A tighter concentration of investment-grade corporate debt this year is forcing institutional investors to become more selective when seeking debt for their portfolios.
So far in 2016, investment-grade issuance is running 9% above 2015 levels. But 31% of the $230 billion in investment-grade corporate debt issued as of March 1 came from three companies: Apple Inc., Anheuser-Busch InBev SA/NV and Exxon Mobil Corp.
“Selection has become more important over the last year. The idea of blindly allocating to credit is no longer the case,” said Jeff Cucunato, managing director and head of U.S. investment-grade credit at BlackRock Inc., New York.
“For investors that have the ability to be providers of liquidity, this presents an opportunity,” he added.
According to Bryon J. Willy, a principal at Mercer LLC in Chicago, the issue for investors is that the volume composition has changed, with less block-trade volume and smaller trades. This means larger managers have been forced to split trades into smaller pieces.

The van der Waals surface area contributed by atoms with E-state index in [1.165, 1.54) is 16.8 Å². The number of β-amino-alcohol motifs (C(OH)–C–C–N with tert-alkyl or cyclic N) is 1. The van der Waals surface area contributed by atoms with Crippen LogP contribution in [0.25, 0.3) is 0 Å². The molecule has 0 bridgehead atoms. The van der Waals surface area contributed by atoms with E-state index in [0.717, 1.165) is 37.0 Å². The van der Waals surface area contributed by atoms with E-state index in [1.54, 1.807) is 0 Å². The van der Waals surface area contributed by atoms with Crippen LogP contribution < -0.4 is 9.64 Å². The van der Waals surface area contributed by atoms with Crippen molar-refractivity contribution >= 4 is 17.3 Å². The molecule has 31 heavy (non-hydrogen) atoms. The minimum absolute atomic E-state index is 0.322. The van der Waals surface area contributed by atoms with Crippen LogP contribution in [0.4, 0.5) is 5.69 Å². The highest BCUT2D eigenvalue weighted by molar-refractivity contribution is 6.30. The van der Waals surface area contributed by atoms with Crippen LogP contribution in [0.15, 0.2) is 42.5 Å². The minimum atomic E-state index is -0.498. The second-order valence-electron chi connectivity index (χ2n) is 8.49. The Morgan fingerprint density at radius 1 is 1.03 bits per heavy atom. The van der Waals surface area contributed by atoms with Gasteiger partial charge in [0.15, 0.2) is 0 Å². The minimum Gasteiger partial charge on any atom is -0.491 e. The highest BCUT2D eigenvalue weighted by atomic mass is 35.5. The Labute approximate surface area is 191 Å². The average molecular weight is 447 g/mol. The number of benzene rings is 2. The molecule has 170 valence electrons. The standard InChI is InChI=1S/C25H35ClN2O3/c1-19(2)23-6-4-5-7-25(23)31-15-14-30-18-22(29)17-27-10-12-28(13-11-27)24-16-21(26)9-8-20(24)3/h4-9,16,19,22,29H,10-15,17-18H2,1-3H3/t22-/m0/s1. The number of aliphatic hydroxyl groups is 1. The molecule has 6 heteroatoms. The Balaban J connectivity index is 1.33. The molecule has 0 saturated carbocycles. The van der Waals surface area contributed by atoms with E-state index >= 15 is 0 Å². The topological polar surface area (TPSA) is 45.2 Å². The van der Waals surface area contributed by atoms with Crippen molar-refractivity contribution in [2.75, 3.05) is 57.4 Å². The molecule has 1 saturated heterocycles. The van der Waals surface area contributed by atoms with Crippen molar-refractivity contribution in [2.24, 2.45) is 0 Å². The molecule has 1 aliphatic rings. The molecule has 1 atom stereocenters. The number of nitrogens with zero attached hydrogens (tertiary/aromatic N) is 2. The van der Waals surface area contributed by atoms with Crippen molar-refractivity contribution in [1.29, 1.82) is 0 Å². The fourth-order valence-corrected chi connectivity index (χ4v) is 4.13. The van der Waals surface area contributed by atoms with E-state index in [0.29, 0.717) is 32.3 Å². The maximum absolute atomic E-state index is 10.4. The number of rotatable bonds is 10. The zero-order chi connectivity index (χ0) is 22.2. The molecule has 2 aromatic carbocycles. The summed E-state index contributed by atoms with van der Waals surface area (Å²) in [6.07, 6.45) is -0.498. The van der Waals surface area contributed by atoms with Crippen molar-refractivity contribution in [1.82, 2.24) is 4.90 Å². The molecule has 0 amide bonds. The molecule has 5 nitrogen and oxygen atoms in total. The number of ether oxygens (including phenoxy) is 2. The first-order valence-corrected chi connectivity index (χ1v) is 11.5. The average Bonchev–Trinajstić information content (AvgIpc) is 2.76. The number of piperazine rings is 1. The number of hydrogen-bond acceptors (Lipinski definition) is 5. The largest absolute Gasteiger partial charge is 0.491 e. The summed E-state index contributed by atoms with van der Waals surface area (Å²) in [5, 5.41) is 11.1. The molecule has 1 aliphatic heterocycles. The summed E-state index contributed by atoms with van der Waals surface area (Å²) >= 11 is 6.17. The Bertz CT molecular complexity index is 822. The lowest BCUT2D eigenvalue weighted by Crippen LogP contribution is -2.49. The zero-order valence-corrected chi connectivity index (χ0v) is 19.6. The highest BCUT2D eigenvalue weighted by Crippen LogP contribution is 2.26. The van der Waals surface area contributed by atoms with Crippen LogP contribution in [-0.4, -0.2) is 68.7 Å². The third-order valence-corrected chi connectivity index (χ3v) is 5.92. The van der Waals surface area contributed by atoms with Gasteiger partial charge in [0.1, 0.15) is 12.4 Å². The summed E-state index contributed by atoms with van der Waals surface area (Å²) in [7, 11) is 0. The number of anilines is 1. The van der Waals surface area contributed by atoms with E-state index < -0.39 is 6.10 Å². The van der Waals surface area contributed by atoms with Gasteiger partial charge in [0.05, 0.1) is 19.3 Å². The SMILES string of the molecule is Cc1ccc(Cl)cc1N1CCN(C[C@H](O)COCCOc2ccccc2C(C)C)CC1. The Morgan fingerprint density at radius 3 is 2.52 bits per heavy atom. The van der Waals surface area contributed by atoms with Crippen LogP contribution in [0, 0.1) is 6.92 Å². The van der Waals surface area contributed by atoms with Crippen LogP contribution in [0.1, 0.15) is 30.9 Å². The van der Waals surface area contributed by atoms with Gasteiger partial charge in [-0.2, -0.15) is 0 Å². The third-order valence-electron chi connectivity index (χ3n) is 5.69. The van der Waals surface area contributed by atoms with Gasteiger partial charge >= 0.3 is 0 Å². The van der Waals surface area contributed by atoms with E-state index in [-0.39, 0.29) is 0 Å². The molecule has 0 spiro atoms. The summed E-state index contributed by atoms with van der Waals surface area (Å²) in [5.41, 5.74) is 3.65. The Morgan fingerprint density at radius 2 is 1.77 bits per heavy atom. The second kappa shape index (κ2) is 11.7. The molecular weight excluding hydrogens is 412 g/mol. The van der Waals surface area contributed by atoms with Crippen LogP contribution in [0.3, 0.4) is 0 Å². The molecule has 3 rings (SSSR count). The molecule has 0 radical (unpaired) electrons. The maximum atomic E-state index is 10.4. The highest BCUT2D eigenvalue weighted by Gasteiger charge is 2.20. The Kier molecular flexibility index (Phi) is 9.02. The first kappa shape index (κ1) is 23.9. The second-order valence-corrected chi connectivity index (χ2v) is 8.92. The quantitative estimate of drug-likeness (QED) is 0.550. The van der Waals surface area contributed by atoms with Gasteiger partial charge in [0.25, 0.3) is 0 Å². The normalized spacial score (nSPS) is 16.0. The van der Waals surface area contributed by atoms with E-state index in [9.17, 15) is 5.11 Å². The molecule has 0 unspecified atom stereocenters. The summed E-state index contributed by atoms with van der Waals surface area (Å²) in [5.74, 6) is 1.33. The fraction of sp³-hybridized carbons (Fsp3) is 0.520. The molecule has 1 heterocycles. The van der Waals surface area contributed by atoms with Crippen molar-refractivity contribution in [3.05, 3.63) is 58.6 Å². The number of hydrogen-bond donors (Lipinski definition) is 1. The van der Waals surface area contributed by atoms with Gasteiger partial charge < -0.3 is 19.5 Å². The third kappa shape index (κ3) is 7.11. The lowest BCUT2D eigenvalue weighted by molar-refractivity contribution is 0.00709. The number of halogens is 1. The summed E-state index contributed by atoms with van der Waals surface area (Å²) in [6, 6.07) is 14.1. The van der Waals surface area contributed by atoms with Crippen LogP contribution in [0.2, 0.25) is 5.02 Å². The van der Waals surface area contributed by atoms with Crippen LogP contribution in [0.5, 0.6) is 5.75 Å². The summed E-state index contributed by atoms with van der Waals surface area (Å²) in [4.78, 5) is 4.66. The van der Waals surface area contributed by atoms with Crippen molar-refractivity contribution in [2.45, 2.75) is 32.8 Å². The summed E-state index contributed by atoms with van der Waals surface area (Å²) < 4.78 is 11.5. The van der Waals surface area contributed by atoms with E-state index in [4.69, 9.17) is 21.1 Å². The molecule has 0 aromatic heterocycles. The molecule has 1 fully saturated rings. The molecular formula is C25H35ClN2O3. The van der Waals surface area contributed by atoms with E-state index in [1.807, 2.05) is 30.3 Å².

“More recently issued bonds by large issuers are most likely to trade in block size, and therefore, are more liquid,” said Mr. Willy, noting this means a couple of things for managers.
The first, is that a buy-and-hold or buy-and-maintain portfolio will become less liquid through time as a result of bonds rolling down the maturity curve.
The second is that large managers with daily flows and/or higher liquidity needs will have to consistently switch into recently issued securities to remain more liquid, which implies incurring more transaction costs.
“Right now, the differential between liquid and illiquid securities has increased — this premium is generally correlated with credit market spread levels and volatility,” Mr. Willy added. “So this is an opportunity for managers willing to take on less liquid securities.”
J.R. Rieger, global head of fixed income at S&P Dow Jones Indices, New York, agreed that the securities from the bigger issuers of corporate debt have more liquidity.
“They enjoy better depth of liquidity than the smaller issuers and that's where the dichotomy in the market is,” Mr. Rieger said.